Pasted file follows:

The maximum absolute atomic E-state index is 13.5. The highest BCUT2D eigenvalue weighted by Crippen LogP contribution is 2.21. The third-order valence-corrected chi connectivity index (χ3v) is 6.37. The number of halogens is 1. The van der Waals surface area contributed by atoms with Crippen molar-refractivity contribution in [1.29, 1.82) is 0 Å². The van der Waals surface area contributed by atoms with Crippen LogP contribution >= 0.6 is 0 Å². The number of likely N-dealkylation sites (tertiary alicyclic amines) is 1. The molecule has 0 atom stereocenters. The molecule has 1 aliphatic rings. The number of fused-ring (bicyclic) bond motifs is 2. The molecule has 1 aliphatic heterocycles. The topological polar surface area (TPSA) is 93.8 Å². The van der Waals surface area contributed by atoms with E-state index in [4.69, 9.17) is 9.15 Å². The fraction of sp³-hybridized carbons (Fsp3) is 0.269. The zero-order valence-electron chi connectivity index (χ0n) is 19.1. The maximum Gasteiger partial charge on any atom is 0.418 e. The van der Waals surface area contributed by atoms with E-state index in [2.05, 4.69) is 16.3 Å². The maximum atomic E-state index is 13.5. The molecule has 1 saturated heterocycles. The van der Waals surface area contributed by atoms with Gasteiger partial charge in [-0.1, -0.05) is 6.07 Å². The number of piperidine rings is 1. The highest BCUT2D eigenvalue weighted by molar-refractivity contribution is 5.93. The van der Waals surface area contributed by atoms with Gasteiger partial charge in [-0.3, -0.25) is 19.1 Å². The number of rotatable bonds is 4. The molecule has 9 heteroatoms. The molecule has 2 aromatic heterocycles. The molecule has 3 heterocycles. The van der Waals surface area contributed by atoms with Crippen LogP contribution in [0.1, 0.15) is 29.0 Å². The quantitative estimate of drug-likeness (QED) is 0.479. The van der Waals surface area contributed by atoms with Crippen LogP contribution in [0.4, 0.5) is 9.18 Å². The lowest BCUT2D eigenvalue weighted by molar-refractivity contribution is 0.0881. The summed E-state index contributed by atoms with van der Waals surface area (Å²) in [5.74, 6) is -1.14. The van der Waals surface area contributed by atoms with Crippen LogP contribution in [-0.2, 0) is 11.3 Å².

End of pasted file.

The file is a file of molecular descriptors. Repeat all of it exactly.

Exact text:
The maximum absolute atomic E-state index is 13.5. The highest BCUT2D eigenvalue weighted by Crippen LogP contribution is 2.21. The third-order valence-corrected chi connectivity index (χ3v) is 6.37. The number of halogens is 1. The van der Waals surface area contributed by atoms with Crippen molar-refractivity contribution in [1.29, 1.82) is 0 Å². The van der Waals surface area contributed by atoms with Crippen LogP contribution >= 0.6 is 0 Å². The number of likely N-dealkylation sites (tertiary alicyclic amines) is 1. The molecule has 0 atom stereocenters. The molecule has 1 aliphatic rings. The number of fused-ring (bicyclic) bond motifs is 2. The molecule has 1 aliphatic heterocycles. The topological polar surface area (TPSA) is 93.8 Å². The van der Waals surface area contributed by atoms with E-state index in [4.69, 9.17) is 9.15 Å². The fraction of sp³-hybridized carbons (Fsp3) is 0.269. The zero-order valence-electron chi connectivity index (χ0n) is 19.1. The maximum Gasteiger partial charge on any atom is 0.418 e. The van der Waals surface area contributed by atoms with E-state index in [2.05, 4.69) is 16.3 Å². The maximum atomic E-state index is 13.5. The molecule has 1 saturated heterocycles. The van der Waals surface area contributed by atoms with Gasteiger partial charge in [-0.1, -0.05) is 6.07 Å². The number of piperidine rings is 1. The highest BCUT2D eigenvalue weighted by molar-refractivity contribution is 5.93. The van der Waals surface area contributed by atoms with Gasteiger partial charge in [-0.3, -0.25) is 19.1 Å². The number of rotatable bonds is 4. The molecule has 9 heteroatoms. The molecule has 2 aromatic heterocycles. The molecule has 3 heterocycles. The van der Waals surface area contributed by atoms with Crippen LogP contribution in [0.1, 0.15) is 29.0 Å². The quantitative estimate of drug-likeness (QED) is 0.479. The van der Waals surface area contributed by atoms with Crippen LogP contribution in [0.4, 0.5) is 9.18 Å². The lowest BCUT2D eigenvalue weighted by molar-refractivity contribution is 0.0881. The summed E-state index contributed by atoms with van der Waals surface area (Å²) in [5.74, 6) is -1.14. The van der Waals surface area contributed by atoms with Crippen LogP contribution in [-0.2, 0) is 11.3 Å².